Sex talk is graphic and frank: A character schemes to lose her virginity (which she refers to as "popping my cherry" and being "ready to bone"). A male character repeatedly removes his shirt and is admired by girls, who say (out of his earshot) that he looks like he's "smuggling a pepper grinder." Teens use stuffed animals to demonstrate sexual positions, calling out names like "reverse cowgirl" and "love seat." There are jokes about "boinking," watching "teenage boobs bouncing around," foot fetishes, and other mature material. On-screen kissing and flirting, which eventually turns into sex (not depicted) in later seasons.
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Frequent swearing includes "s--t," "hell," "damn," "goddamn." A boy calls a group of girls "unf--kable," and a teen calls her mom a "bitch." Other words that make an appearance: "d--k," "boobs," "frigging," "sucked," "suck it." A teen struggling with anxiety is called "crazy."
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Drinking, Drugs & Smoking
Teens drink at parties, in one scene scheming to provide alcohol for a school group. At a party, Devi drinks to the point of drunkenness and winds up injured after making a fool of herself. In one scene, Devi urges her therapist to prescribe her drugs like Paxil and Klonopin. A few characters mention weed.
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Parents Need to Know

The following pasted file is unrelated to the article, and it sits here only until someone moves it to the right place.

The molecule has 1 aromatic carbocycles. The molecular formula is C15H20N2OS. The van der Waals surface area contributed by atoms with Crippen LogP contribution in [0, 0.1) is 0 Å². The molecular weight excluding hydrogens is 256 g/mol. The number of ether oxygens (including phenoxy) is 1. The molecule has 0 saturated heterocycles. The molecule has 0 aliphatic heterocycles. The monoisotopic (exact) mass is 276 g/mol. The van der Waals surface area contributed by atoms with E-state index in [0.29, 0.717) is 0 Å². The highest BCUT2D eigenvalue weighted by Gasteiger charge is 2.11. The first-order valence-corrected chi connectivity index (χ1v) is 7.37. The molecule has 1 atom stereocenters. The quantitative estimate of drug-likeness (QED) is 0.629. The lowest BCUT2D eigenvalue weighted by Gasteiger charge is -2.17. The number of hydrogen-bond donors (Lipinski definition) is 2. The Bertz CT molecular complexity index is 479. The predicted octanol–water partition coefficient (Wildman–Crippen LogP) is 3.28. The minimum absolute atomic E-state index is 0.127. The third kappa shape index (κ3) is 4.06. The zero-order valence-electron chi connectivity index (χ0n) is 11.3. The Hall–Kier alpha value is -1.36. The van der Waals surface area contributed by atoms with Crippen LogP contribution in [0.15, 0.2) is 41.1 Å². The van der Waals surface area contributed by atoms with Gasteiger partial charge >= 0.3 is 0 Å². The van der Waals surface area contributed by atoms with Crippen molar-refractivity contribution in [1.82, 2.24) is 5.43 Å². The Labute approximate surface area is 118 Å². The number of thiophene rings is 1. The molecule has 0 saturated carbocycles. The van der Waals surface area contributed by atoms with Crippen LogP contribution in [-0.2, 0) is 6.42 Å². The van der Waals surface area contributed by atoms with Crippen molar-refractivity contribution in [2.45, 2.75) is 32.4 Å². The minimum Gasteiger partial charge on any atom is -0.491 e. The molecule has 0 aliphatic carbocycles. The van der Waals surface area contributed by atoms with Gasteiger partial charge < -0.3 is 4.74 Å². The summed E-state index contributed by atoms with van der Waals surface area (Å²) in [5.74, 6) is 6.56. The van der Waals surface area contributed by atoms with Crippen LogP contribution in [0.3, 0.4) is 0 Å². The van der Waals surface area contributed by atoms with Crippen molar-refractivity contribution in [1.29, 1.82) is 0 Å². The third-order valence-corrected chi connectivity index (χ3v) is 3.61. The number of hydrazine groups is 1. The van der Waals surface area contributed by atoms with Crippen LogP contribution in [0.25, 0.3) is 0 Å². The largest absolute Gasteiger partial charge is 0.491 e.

Parents need to know that Never Have I Ever is a series (co-created by Mindy Kaling) about an Indian American teen girl who's mourning the death of her father. Devi (Maitreyi Ramakrishnan) learns to be more emotionally honest and to accept her grief as she navigates typical teen problems related to friendship, school, and romance. Expect lots of mature talk about sex (referred to as "boinking" and "boning," etc.). Teens scheme to have sex, but it takes multiple seasons before anyone actually winds up having it (off-screen). They do kiss, flirt, and talk about boyfriends, girlfriends, and romance. They also talk about characters' looks and bodies, including a scene in which girls say a boy looks like he's "smuggling a pepper grinder" under his pants. In another scene, teens use stuffed animals to demonstrate sexual positions, which they name ("reverse cowgirl," "love seat," etc.). Various teens grapple with their sexuality and work through it in healthy ways. Teens smoke pot and drink, at times to the point of acting foolish and leading to an injury that requires hospitalization. A girl urges her therapist to prescribe drugs including Klonopin and Paxil (the therapist doesn't). Violence is infrequent, but there are repeated flashbacks of a character's death (no blood or gore), someone has a panic attack, and one character hits another during an argument. Language is frequent and includes "s--t," "hell," "damn," and "goddamn." A boy calls a group of girls "unf--kable," and a girl calls her mom a "bitch." Instances of ableism and fatphobia are flaws in a series that's otherwise great for representation, especially for Indian Americans. The show's multicultural group of teens are capable of great integrity and self-control: They make mistakes and learn from them, they treat others unkindly and then regret their actions and make amends. They also learn how to accept each other and live more authentic, happy lives.